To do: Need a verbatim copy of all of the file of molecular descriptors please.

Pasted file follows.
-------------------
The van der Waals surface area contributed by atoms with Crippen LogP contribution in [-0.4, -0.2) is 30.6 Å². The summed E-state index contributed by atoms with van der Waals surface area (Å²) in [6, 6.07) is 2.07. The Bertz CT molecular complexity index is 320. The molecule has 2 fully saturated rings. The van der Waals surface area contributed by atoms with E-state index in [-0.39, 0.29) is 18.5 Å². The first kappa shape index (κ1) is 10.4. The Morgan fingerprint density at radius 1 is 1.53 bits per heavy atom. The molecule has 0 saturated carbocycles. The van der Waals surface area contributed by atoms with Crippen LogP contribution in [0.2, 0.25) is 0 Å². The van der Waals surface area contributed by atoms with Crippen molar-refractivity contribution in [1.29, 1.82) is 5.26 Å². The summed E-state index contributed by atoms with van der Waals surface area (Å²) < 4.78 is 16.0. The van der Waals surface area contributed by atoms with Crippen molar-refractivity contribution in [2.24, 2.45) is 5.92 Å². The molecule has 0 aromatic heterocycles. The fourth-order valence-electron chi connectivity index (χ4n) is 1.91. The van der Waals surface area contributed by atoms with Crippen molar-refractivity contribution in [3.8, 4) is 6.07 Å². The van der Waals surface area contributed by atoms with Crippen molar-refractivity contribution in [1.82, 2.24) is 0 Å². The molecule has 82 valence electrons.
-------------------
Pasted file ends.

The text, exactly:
The van der Waals surface area contributed by atoms with Crippen LogP contribution in [-0.4, -0.2) is 30.6 Å². The summed E-state index contributed by atoms with van der Waals surface area (Å²) in [6, 6.07) is 2.07. The Bertz CT molecular complexity index is 320. The molecule has 2 fully saturated rings. The van der Waals surface area contributed by atoms with E-state index in [-0.39, 0.29) is 18.5 Å². The first kappa shape index (κ1) is 10.4. The Morgan fingerprint density at radius 1 is 1.53 bits per heavy atom. The molecule has 0 saturated carbocycles. The van der Waals surface area contributed by atoms with Crippen LogP contribution in [0.2, 0.25) is 0 Å². The van der Waals surface area contributed by atoms with Crippen molar-refractivity contribution in [1.29, 1.82) is 5.26 Å². The summed E-state index contributed by atoms with van der Waals surface area (Å²) < 4.78 is 16.0. The van der Waals surface area contributed by atoms with Crippen molar-refractivity contribution in [2.24, 2.45) is 5.92 Å². The molecule has 0 aromatic heterocycles. The fourth-order valence-electron chi connectivity index (χ4n) is 1.91. The van der Waals surface area contributed by atoms with Crippen molar-refractivity contribution in [3.8, 4) is 6.07 Å². The van der Waals surface area contributed by atoms with Crippen molar-refractivity contribution in [1.82, 2.24) is 0 Å². The molecule has 82 valence electrons.